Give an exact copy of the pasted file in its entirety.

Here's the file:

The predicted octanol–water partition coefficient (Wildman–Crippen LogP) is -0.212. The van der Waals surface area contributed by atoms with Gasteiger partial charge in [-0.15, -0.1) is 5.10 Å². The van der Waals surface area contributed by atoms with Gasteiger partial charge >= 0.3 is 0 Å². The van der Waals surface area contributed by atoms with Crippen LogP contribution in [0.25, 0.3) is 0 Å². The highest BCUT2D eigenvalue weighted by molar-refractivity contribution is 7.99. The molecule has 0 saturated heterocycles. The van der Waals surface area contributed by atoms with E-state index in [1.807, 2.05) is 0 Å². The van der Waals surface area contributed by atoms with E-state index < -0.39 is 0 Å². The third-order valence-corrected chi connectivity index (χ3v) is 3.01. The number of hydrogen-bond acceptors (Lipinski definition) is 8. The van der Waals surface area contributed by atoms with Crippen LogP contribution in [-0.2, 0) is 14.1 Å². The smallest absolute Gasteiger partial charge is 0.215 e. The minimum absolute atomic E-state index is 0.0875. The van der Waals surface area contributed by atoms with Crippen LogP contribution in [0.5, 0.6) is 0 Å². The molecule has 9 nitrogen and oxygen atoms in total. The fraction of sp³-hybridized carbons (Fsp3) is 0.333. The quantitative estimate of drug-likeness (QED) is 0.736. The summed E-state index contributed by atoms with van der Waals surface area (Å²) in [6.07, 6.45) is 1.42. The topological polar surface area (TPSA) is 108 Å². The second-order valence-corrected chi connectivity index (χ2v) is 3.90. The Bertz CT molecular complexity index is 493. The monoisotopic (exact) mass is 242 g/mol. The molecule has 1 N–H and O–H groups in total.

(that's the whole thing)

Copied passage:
The predicted octanol–water partition coefficient (Wildman–Crippen LogP) is -0.212. The van der Waals surface area contributed by atoms with Gasteiger partial charge in [-0.15, -0.1) is 5.10 Å². The van der Waals surface area contributed by atoms with Gasteiger partial charge >= 0.3 is 0 Å². The van der Waals surface area contributed by atoms with Crippen LogP contribution in [0.25, 0.3) is 0 Å². The highest BCUT2D eigenvalue weighted by molar-refractivity contribution is 7.99. The molecule has 0 saturated heterocycles. The van der Waals surface area contributed by atoms with E-state index in [1.807, 2.05) is 0 Å². The van der Waals surface area contributed by atoms with E-state index < -0.39 is 0 Å². The third-order valence-corrected chi connectivity index (χ3v) is 3.01. The number of hydrogen-bond acceptors (Lipinski definition) is 8. The van der Waals surface area contributed by atoms with Crippen LogP contribution in [-0.2, 0) is 14.1 Å². The smallest absolute Gasteiger partial charge is 0.215 e. The minimum absolute atomic E-state index is 0.0875. The van der Waals surface area contributed by atoms with Crippen LogP contribution in [0.5, 0.6) is 0 Å². The molecule has 9 nitrogen and oxygen atoms in total. The fraction of sp³-hybridized carbons (Fsp3) is 0.333. The quantitative estimate of drug-likeness (QED) is 0.736. The summed E-state index contributed by atoms with van der Waals surface area (Å²) in [6.07, 6.45) is 1.42. The topological polar surface area (TPSA) is 108 Å². The second-order valence-corrected chi connectivity index (χ2v) is 3.90. The Bertz CT molecular complexity index is 493. The monoisotopic (exact) mass is 242 g/mol. The molecule has 1 N–H and O–H groups in total.